I can also think of some of these performances in a different light: performances by rivals. As a student at CIM, Oberlin was kind of a rival school, only because it was a major conservatory just a few miles away in the same state. (I kind of suspect that it was the one-sided type of rivalry, though — kind of like my “rivalry” with Steve Mackey, whom I consider my nemesis, simply because we share a last name and we’re both composers, but I’m relatively sure that Steve doesn’t concern himself too much with what “the other Mackey” is up to.)

    Another rival performance this fall is at the University of Michigan. Don’t tell my friends from Columbus, and especially don’t tell those who attended Ohio State, as there isn’t a bigger college football rivalry than Ohio StateMichigan.

    I kind of think, though, that if CIM and Oberlin had football teams (or sports, for that matter), their football rivalry would challenge any other.

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    July 8, 2005

    The Rhythm Is Gonna Get You

    Just to update from the earlier post… I installed DP 4.6, and all seems to be well. Maybe I’ll actually get some writing done next week.

    I found some Tool albums online that I hadn’t heard before, and I’m listening to them now. It’s not the most tuneful stuff, and the lyrics are not my style, but I’m consistently intrigued by the music itself, and something about their meter choices make me wish I’d written almost every track. Right now I’m listening to “Forty Six & 2” and trying to figure out what meter these breaks are in.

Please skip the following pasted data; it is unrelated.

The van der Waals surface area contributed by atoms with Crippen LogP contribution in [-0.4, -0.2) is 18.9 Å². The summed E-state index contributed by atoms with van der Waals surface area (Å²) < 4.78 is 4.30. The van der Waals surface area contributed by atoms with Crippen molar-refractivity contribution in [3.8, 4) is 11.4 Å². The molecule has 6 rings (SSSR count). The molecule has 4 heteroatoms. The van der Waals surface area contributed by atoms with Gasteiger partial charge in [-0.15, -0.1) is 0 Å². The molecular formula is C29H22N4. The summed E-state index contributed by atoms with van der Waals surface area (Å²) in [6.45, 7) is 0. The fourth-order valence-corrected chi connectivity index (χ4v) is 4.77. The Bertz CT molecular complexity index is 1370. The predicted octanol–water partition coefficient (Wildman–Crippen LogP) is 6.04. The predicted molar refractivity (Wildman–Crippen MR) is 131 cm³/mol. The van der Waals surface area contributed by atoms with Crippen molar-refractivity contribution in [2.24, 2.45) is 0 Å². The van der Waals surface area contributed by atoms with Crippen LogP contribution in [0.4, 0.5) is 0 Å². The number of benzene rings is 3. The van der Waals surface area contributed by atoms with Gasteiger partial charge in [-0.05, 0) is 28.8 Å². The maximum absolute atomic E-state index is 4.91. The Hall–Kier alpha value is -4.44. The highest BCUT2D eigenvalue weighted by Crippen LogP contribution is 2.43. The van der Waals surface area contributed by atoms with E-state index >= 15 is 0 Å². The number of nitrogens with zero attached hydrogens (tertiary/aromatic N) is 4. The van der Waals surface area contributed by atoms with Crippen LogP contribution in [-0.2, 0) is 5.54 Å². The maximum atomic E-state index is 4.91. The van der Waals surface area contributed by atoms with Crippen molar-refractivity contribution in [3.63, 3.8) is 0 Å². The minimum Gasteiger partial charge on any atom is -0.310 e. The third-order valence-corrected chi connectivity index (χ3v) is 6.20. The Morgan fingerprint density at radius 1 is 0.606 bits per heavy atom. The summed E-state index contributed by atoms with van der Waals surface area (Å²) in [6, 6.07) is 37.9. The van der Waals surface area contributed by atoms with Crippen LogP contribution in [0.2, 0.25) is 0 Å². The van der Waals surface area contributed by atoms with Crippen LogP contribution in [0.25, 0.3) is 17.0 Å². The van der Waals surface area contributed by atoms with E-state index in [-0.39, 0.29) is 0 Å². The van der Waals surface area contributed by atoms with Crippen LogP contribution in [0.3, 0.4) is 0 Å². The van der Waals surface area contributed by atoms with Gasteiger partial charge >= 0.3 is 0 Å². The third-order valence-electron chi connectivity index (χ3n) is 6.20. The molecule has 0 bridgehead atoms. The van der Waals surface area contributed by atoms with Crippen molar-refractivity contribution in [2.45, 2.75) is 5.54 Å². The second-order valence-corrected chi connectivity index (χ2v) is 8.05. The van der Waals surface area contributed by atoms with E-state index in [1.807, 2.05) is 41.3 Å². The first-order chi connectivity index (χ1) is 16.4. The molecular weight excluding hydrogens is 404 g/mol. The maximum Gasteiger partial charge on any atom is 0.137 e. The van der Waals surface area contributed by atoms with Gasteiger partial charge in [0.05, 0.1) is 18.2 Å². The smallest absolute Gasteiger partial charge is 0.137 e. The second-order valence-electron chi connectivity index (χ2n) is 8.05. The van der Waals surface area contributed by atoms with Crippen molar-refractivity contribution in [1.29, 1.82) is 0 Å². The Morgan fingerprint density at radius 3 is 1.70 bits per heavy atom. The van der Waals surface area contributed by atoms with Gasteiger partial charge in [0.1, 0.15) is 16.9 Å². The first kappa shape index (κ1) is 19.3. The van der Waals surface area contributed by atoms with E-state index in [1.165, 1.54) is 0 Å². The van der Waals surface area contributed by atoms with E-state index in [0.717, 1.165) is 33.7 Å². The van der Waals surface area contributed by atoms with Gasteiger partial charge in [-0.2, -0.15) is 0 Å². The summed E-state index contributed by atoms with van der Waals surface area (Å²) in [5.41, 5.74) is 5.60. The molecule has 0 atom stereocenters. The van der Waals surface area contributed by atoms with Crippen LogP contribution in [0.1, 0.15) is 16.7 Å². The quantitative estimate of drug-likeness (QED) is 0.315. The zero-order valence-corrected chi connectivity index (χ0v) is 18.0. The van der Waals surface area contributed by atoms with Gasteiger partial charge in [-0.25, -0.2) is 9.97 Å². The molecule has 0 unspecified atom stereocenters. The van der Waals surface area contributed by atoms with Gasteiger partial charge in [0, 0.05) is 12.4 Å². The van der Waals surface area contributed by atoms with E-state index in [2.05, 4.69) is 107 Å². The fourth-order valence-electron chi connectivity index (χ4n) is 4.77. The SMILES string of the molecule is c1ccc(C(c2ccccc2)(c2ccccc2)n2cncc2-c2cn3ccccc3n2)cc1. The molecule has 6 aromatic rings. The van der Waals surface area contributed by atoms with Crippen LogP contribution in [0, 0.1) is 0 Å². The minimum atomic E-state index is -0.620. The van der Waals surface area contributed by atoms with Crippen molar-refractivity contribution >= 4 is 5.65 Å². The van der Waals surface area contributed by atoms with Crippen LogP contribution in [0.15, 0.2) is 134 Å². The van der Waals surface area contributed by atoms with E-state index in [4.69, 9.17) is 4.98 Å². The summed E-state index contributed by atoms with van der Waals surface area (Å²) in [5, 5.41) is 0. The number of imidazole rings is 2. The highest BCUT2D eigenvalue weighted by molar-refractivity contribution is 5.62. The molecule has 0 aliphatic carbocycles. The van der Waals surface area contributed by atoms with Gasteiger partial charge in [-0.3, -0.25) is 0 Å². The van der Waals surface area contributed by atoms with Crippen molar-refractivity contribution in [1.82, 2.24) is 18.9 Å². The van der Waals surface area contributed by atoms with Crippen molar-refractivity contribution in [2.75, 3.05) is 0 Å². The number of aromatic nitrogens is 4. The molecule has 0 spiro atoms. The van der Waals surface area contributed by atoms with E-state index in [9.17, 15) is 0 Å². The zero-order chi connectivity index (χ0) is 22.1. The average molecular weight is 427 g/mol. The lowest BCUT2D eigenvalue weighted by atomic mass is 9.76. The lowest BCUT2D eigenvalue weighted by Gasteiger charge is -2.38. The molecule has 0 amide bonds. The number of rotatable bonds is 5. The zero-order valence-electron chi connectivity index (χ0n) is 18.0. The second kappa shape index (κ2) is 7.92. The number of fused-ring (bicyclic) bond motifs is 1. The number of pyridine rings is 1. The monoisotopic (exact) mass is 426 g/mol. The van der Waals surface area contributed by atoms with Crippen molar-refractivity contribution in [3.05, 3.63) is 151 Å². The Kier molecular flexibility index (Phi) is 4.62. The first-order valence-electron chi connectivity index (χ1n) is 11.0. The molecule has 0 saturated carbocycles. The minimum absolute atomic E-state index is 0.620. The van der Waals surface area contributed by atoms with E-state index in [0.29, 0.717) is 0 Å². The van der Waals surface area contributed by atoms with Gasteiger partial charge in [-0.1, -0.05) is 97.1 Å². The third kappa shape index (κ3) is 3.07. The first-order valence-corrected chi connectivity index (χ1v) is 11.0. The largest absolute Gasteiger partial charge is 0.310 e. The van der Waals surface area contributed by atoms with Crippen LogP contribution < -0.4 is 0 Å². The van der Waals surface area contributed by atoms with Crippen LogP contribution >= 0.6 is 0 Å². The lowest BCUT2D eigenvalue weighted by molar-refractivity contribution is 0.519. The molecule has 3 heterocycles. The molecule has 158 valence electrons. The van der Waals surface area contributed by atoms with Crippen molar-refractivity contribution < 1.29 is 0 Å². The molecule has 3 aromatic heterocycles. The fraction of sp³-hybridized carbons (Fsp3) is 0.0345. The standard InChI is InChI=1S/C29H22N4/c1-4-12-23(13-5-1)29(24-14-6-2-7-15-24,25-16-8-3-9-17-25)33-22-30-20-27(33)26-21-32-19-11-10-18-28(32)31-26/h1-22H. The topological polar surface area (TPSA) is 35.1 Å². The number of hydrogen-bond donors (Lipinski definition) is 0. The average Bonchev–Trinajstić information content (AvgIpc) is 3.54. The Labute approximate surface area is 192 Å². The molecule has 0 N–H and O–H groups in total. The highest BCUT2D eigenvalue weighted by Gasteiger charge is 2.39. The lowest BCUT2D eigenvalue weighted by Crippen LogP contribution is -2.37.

Oh. My. God.

    The end of this track is perfect. I’m blown away. I am SO going to rip this off. It’s largely in 7+7/8 — sounding like half of the band is in regular 7/4, but there’s a repeated ostinato in 7/8 on top of it. Then it does this sweet thing at the very very end that took me about 5 listenings to decipher. The guitars are in a syncopated 4/4 (sounding, over two bars, like 7+9: 2+2+3+2+3+4), and the drums and bass are doing hits in 4+3+3+3+3 against it, ending with the entire band playing hits (with the drummer hitting choked crashes) in that rhythm.

    If I listen to enough of this stuff, I’m going to write one messed-up piece for the SEC. (I already blame Tool for the last movement of Juba.)